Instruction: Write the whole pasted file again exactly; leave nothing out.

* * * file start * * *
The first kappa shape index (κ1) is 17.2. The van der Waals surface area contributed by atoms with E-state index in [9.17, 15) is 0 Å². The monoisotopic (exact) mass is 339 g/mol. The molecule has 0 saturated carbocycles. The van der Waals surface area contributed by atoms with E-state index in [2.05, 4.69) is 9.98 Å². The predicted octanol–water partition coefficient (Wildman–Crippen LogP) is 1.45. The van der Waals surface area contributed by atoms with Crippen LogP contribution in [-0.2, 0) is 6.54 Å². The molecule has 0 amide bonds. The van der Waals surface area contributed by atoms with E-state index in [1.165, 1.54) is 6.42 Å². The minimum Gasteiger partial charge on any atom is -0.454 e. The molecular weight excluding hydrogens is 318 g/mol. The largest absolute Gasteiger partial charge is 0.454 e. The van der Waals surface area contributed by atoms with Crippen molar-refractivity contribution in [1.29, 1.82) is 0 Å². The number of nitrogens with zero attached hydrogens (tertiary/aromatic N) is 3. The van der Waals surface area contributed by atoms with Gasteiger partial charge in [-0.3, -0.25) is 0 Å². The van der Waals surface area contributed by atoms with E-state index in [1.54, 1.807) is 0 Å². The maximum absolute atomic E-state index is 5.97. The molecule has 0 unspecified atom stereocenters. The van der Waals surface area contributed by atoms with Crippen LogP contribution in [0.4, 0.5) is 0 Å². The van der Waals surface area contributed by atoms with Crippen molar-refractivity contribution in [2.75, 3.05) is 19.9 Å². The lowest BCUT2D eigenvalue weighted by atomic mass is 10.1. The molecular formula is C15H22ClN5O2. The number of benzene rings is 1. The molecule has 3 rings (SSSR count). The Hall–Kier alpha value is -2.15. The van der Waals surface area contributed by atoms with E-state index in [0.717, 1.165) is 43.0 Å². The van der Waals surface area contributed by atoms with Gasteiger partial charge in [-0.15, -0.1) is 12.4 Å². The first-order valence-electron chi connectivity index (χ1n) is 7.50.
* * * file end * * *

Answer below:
The first kappa shape index (κ1) is 17.2. The van der Waals surface area contributed by atoms with E-state index in [9.17, 15) is 0 Å². The monoisotopic (exact) mass is 339 g/mol. The molecule has 0 saturated carbocycles. The van der Waals surface area contributed by atoms with E-state index in [2.05, 4.69) is 9.98 Å². The predicted octanol–water partition coefficient (Wildman–Crippen LogP) is 1.45. The van der Waals surface area contributed by atoms with Crippen LogP contribution in [-0.2, 0) is 6.54 Å². The molecule has 0 amide bonds. The van der Waals surface area contributed by atoms with E-state index in [1.165, 1.54) is 6.42 Å². The minimum Gasteiger partial charge on any atom is -0.454 e. The molecular weight excluding hydrogens is 318 g/mol. The largest absolute Gasteiger partial charge is 0.454 e. The van der Waals surface area contributed by atoms with Crippen molar-refractivity contribution in [1.29, 1.82) is 0 Å². The number of nitrogens with zero attached hydrogens (tertiary/aromatic N) is 3. The van der Waals surface area contributed by atoms with Gasteiger partial charge in [-0.3, -0.25) is 0 Å². The van der Waals surface area contributed by atoms with E-state index in [1.54, 1.807) is 0 Å². The maximum absolute atomic E-state index is 5.97. The molecule has 0 unspecified atom stereocenters. The van der Waals surface area contributed by atoms with Crippen LogP contribution in [0.4, 0.5) is 0 Å². The van der Waals surface area contributed by atoms with Crippen molar-refractivity contribution in [2.75, 3.05) is 19.9 Å². The lowest BCUT2D eigenvalue weighted by atomic mass is 10.1. The molecular formula is C15H22ClN5O2. The number of benzene rings is 1. The molecule has 3 rings (SSSR count). The Hall–Kier alpha value is -2.15. The van der Waals surface area contributed by atoms with E-state index in [0.717, 1.165) is 43.0 Å². The van der Waals surface area contributed by atoms with Gasteiger partial charge in [-0.15, -0.1) is 12.4 Å². The first-order valence-electron chi connectivity index (χ1n) is 7.50.